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When Lyndon Johnson determined that America would have to raise her stakes significantly to prevent a communist takeover in South Vietnam, he proceeded reactively and incrementally. In the final months of 1964, the Viet Cong launched a brief campaign of terrorist attacks in Saigon, bombing U.S. officers' billets in the Brink Hotel in Saigon on Christmas Eve. By the year's end, the Viet Cong were mounting attacks in divisional strength and there was evidence that regular PAVN units were operating in the Central Highlands. On 29 December, in a particularly threatening incident, the 9th Viet Cong Division seized the village of Binh Gia within forty miles of Saigon, destroying two elite ARVN battalions; then, rather than fading away into the jungle as in the past, the communists stayed in the village for several days.


When a pre-dawn mortar attack on the American base at Pleiku on 7 February, 1965, killed eight Americans and wounded 106, Lyndon Johnson's patience was at an end. TF-77 (Task Force 77), the Navy attack carrier force in Vietnamese waters, received orders to launch retaliatory strikes against North Vietnam. Under the code name FLAMING DART, the first of these was delivered against barracks and port facilities around Dong Hoi the same day; the second was delivered on 11 February. FLAMING DART was both a prelude to major American escalation and a foretaste of things to come: the exact targets to be struck, the numbers and types of aircraft to be used, the kinds of ordnance dropped and the precise timing of the attacks were all dictated from Washington. The attacks were launched beneath low-lying monsoon clouds and part of the first had to be aborted because of the weather; the second was timed to coincide with a public statement by the President.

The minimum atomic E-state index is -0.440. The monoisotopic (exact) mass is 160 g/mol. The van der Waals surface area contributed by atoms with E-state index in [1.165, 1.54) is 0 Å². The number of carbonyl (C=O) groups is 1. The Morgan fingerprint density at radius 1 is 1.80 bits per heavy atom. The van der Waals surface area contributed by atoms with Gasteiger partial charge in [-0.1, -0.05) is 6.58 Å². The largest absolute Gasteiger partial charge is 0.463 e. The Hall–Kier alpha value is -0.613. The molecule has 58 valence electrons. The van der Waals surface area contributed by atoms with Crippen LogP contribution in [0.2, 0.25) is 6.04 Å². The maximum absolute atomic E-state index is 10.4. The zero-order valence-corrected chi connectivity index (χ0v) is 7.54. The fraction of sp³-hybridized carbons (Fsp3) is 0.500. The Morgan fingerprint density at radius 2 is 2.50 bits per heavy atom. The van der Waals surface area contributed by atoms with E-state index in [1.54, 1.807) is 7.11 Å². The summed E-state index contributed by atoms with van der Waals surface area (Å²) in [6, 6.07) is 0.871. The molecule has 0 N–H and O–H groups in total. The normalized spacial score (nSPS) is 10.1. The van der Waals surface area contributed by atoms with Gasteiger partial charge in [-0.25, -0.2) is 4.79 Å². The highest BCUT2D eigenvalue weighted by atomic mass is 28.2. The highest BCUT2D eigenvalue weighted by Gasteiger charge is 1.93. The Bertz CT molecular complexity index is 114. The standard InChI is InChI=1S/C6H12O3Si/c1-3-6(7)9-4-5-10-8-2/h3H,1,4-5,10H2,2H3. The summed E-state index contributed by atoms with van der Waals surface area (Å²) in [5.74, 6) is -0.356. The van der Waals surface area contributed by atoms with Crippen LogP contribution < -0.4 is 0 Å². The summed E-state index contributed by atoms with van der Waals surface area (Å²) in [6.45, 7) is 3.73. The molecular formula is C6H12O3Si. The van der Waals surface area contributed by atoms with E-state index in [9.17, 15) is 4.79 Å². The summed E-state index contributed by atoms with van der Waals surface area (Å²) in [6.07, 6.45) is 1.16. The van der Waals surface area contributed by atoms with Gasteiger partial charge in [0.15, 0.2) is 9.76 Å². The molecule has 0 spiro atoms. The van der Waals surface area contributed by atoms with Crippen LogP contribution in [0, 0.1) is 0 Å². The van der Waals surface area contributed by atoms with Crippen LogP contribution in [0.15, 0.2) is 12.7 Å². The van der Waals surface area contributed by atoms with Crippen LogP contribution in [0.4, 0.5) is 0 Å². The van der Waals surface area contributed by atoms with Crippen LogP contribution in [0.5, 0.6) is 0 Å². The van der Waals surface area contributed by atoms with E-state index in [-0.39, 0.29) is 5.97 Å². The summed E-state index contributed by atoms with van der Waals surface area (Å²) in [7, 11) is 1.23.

As the FLAMING DART raids were being planned and executed, debate within the Johnson Administration over the nature and scale of the American response in Vietnam was approaching resolution: the national strategy would be guns and butter, the military strategy would combine graduated escalation with a war of attrition against communist forces in the south. Inherent in these complementary strategies was the idea that the internal political impact of the war should - and could - be minimized. There would be no call-up of reserves; instead, draft calls would be increased and the burden of combat would fall mainly on a group with no discernible political constituency, young men lacking occupational or educational draft deferments. In practice, that meant the poor, the patriotic and the poorly educated: categories that were by no means mutually exclusive. Young men from economically depressed rural areas, particularly Appalachia, the deep south and urban ghettos - the latter two with a high black representation - were to sustain a disproportionate share of the casualties. Those casualties were to be higher than they might otherwise have been since reliance on the draft implied one-year tours of duty, and a soldier requires the better part of a year to acquire basic combat/survival skills in a largelyguerrilla war fought in difficult jungle, swamp and mountainous terrain. To Johnson and his advisors, it seemed that the requirements of the war in Vietnam and the war on poverty might even be complementary; by relaxing the physical and mental requirements for military service, hard-core unemployed could be taken off the rolls. Efforts to put this theory into practice wreaked havoc on the lives of the young men involved - called McNamara's 100,000 - and on the organizations to which they were assigned, but the idea that the war in Vietnam and Johnson's domestic agenda could be pursued in tandem died hard.




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